But the Parker family did prosper in Portsmouth. 

Snow Parker’s Years of Privateering.  Snow Parker’s father Benjamin, a mariner and fish merchant, had come to Nova Scotia from Cape Cod in the early years of the Liverpool settlement.  Though most if not all of his five sons also earned their living from the sea, it was Snow who laid the basis for a spectacularly successful career in trading, shipbuilding, and privateering which was to make him a wealthy man.

Snow Parker came to manhood in the shadow of the American Revolutionary War when rebel privateers cruised in Nova Scotia waters and sometimes raided coastal settlements.  He was only 18 when the ship on which he was travelling from Halifax to Liverpool was intercepted by a privateer.  Taken prisoner, he was carried to Port Mouton and only released after paying a ransom.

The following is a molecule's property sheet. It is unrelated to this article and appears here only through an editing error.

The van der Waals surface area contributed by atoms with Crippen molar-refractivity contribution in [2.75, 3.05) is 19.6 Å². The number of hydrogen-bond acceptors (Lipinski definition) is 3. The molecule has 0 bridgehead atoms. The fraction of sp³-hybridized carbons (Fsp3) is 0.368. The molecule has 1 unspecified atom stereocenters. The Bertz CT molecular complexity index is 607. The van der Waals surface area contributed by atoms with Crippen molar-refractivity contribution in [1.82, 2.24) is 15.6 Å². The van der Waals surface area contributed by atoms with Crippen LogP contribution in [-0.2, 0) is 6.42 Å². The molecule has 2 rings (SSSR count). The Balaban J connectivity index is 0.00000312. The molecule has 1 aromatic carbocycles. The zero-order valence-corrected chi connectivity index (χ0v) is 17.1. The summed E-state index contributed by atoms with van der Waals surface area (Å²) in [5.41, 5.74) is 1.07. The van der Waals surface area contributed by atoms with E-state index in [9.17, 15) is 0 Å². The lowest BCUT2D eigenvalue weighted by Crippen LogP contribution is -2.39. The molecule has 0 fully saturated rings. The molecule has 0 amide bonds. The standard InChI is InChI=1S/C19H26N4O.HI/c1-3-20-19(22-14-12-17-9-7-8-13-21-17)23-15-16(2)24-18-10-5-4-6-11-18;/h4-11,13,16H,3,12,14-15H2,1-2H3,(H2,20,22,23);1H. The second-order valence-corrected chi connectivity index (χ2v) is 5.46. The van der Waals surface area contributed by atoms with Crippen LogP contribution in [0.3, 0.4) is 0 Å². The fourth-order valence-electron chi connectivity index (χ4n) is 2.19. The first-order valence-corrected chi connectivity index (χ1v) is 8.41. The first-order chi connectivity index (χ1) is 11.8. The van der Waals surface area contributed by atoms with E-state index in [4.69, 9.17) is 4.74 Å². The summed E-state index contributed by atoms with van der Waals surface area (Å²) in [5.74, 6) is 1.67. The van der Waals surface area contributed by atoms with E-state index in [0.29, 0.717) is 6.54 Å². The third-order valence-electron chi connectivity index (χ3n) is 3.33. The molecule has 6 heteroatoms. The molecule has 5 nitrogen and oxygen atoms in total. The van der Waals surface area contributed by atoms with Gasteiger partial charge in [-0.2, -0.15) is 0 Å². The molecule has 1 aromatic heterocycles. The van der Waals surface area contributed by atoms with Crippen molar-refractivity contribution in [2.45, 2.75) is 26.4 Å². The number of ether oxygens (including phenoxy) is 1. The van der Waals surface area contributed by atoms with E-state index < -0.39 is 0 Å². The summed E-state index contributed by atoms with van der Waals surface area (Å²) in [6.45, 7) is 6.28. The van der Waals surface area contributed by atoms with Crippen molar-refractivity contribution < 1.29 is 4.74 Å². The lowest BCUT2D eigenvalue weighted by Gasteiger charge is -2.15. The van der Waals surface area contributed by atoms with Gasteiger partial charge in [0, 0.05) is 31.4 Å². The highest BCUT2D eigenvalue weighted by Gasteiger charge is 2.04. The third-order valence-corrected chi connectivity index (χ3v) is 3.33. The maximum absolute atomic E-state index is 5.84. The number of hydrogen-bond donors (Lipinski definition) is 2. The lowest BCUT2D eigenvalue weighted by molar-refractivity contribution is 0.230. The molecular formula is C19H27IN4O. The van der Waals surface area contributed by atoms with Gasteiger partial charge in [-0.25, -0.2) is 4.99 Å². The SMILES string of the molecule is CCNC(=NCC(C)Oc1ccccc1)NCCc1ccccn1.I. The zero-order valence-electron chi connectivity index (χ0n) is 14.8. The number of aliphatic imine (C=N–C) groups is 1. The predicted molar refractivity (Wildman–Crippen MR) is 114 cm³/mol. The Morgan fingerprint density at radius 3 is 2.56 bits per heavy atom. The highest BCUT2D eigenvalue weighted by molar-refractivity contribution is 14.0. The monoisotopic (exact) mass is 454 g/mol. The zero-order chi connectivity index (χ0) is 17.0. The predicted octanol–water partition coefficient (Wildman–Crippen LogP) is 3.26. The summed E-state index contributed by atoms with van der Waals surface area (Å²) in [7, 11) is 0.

Snow began his business life as a coastal trader and began to acquire ships.  It  was these vessels, built or sailed as privateers, that made his fortune. The outbreak of war with France in 1793 and with the United States in 1812 had raised once again the specter of privateering.

Liverpool was the centre of privateering activity in Nova Scotia between 1793 and 1815 and Snow Parker was its leading exponent.  He built, owned, financed, and acted as agent for several privateers, but did not sail them himself. The cargo of captured vessels could be speedily condemned in the Vice-Admiralty Court at Halifax, acquired cheaply at auction, and then retailed at a handsome profit.  Moreover, the prizes themselves could be purchased, refitted, and then sent out as privateers or trading vessels.